• FIG. 3 illustrates an example of the output display capability that may be employed in connection with the computer peripheral of FIGS. 1 and 2.
  • FIG. 4 shows an example spatial relationship for a keycap's mechanical understructure and the display region associated with the keycap. In particular, the figure shows the mechanical understructure being outside of the display region associated with the keycap.
  • FIG. 5 depicts an example of a mechanical understructure that may be employed with the keycaps shown in FIGS. 1-3.
  • FIG. 6 depicts an example force-displacement response that arises in connection with certain mechanical understructure configurations.
  • FIGS. 7-9 depict aspects of a base structure that may be employed in connection with the computer peripheral and keycaps shown in FIGS. 1-3.
  • FIGS. 10-15 depict further examples of mechanical understructures that may be employed with the keycaps shown in FIGS. 1-3.
  • DETAILED DESCRIPTION
  • This disclosure will now be discussed in detail with reference to various figures. It will be appreciated that some figures contain common features and are therefore described with common reference numbers consistently throughout this disclosure. To avoid redundancy, such features will not be discussed repeatedly. Further, it will be appreciated that the figures are provided by way of example and are not meant to be limiting in any way. Some features of the figures may not necessarily be drawn to scale, and as such, some features may be exaggerated or simplified for illustrative purposes. This is for simplicity of understanding and not for technical accuracy.
  • This disclosure provides for a computer peripheral in which a display device provides dynamic and changeable display imagery that can be viewed through mechanically-depressible keys that are situated over the display device. In many embodiments, each key has a keycap which is movably coupled relative to the underlying display device by a mechanical understructure. The mechanical understructure guides reciprocating movement of the keycap toward and away from the underlying display device, and can also provide a force response when the keycap is depressed. The force response causes the keycap to return to an un-depressed state once released by the user. In some cases the force-displacement response is non-linear to provide desired tactile feedback when the user presses the key.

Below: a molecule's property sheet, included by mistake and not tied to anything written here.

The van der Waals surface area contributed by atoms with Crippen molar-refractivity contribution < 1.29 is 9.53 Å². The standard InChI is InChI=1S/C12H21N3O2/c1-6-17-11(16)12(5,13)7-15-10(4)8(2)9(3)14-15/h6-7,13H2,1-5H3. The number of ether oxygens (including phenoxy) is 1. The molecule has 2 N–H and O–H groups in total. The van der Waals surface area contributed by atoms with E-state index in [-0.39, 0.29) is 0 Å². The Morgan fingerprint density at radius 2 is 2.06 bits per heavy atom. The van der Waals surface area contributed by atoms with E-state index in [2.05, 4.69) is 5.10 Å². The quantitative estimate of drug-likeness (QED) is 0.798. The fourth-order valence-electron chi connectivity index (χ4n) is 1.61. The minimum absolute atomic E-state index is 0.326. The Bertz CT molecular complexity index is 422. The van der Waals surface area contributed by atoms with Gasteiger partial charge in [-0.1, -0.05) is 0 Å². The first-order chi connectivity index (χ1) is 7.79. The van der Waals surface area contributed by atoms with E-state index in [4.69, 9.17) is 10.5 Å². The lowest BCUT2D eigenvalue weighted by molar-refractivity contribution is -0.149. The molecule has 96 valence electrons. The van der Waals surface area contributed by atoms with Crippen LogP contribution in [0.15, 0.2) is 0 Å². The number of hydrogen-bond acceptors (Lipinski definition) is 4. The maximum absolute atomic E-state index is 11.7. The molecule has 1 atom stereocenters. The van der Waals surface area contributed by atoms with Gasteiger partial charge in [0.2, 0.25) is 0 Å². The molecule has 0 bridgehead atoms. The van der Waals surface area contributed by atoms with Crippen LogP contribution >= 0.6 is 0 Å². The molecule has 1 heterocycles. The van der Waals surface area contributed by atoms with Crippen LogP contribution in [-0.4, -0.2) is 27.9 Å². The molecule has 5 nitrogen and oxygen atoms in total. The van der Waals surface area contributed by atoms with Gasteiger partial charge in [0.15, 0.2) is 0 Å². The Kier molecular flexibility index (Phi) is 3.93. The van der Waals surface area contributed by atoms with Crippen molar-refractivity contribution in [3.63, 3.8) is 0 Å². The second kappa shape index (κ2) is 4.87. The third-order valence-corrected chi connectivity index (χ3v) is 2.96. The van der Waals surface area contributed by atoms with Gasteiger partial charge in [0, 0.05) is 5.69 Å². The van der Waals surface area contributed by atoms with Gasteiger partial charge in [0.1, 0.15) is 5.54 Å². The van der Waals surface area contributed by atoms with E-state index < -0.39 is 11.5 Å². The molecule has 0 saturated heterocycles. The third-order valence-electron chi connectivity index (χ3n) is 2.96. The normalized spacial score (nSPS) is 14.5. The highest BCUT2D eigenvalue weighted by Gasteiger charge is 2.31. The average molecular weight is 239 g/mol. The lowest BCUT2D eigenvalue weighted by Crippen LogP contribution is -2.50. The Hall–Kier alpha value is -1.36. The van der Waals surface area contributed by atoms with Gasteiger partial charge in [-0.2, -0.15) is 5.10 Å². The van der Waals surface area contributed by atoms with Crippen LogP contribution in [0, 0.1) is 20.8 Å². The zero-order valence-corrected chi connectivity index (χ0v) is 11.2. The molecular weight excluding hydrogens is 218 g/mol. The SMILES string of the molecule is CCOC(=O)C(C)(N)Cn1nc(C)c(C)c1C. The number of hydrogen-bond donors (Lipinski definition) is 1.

• The keycaps herein typically have a central viewing window that is aligned with a display region on the display device that is associated with the key. The central viewing window is transparent to permit through-keycap viewing of imagery produced by the associated display region. To optimize viewing, the mechanical understructures and other components of the peripheral are configured to not optically obstruct through-keycap viewing. Accordingly, in many embodiments, the mechanical understructure is positioned peripherally outside of the display region associated with the key. For example, the mechanical understructure can surround but not intrude into the display region, or can be positioned to the side of the display region. Many configurations are possible to provide mechanical movement without obstructing display imagery.
  • The examples herein provide a combination of benefits which is not present in conventional computer peripherals. The mechanical key movement in conventional keyboards provides good tactile feel when typing, but the indicia on the keys is static (i.e., the QWERTY labels on a conventional English keyboard do not change). On the other hand, virtual keyboards, such as those on touch interactive displays, provide the benefit of dynamic display imagery but they lack the feel provided by a mechanical keyboard. The discussion to follow provides numerous examples of computer peripherals that provide dynamic display imagery and good mechanical feel when typing.
  • Turning now to the figures, FIG. 1 depicts an exemplary computing system 20 comprising a display monitor 22, a component enclosure 24 (e.g., containing a processor, memory, hard drive, etc.), and a computer peripheral 26 shown in a non-exploded state. FIG. 2 provides an additional view of computer peripheral 26 (exploded) and exemplary components that may be used in its construction. As will be described in various examples, computer peripheral 26 may be implemented to provide displayable output in addition to keyboard-type input functionality.
  • In some examples, displayable output of the computer peripheral is provided from a liquid crystal display (LCD) or other display device, and is viewed through the plurality of keys of a keyboard assembly that is disposed over the top of the display device. Individual keys may be implemented via a keycap and a mechanical understructure that guides reciprocating movement of the keycap toward and away from the underlying display device.